Financial planners and others have a lot of rules of thumb for your sources of retirement income — including ones regarding Social Security, your nest egg's mix of stocks vs. bonds, and your retirement accounts' required minimum distributions — but not all of them should be part of your financial plan.

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It's difficult to shake old beliefs and the opinions of friends, family, co-workers and even financial advisers when talking about planning for retirement. Nevertheless, several old chestnuts simply are not true — rely on these rules of thumb at your peril.

 

Myth 1: Don't Touch the Principal as a Source of Retirement Income

Once upon a time, you might have been able to live off the interest and dividends of your portfolio. You still can, if you’re willing to accept much lower income, have a portfolio large enough to generate more income than you need, or you’re determined to leave the maximum inheritance. When bonds paid 6-7%, stock dividends were 4-5%, and CD rates were 10-12%, it seemed easy. But we forget about the corollaries of exploding inflation and slow company growth.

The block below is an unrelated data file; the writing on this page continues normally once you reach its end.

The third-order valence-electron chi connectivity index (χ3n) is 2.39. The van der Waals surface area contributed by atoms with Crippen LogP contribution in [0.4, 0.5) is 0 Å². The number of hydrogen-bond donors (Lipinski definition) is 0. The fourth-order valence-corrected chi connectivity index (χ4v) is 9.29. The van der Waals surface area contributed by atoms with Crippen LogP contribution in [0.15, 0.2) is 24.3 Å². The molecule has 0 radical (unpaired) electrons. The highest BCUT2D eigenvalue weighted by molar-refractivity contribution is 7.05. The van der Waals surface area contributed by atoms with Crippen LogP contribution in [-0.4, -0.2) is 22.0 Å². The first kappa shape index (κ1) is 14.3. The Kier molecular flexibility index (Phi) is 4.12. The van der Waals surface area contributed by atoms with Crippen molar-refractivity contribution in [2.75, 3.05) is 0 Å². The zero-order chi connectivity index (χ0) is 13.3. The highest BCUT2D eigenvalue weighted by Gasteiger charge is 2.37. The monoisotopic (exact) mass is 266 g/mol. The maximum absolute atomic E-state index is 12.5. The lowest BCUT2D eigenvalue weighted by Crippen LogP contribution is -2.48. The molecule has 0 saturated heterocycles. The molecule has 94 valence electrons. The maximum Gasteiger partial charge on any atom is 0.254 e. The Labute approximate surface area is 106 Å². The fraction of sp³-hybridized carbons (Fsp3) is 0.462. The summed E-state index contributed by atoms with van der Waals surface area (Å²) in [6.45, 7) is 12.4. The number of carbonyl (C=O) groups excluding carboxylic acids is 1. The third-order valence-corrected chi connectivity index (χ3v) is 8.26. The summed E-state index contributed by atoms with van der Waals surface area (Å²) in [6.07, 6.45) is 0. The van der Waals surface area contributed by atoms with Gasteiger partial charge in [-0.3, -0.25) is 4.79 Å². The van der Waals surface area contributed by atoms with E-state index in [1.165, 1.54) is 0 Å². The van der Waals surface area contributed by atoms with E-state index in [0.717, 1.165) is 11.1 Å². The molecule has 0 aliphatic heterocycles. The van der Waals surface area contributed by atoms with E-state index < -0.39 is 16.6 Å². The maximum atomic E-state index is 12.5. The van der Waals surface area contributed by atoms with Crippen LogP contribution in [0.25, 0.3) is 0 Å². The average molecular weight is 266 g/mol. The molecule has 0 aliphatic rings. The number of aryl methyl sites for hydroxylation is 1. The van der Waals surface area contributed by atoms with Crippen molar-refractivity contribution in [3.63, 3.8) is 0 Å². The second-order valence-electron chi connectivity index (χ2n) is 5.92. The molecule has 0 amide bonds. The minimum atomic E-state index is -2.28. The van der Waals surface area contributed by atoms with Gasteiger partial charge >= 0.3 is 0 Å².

Your portfolio needs to grow enough to exceed inflation and cover your withdrawal rate. If that adds up to 6% you’re going to have a difficult time finding stable and growing companies, or hig-quality bonds, that can deliver dividends and interest in that amount. Right now, S&P 500 dividends are hovering around 2.5%. Dividends that are higher than average signal a risky sector, a no-growth company, or a low-rated (junk) bond or bond fund.
Your allocation to stocks should be 100 minus your age.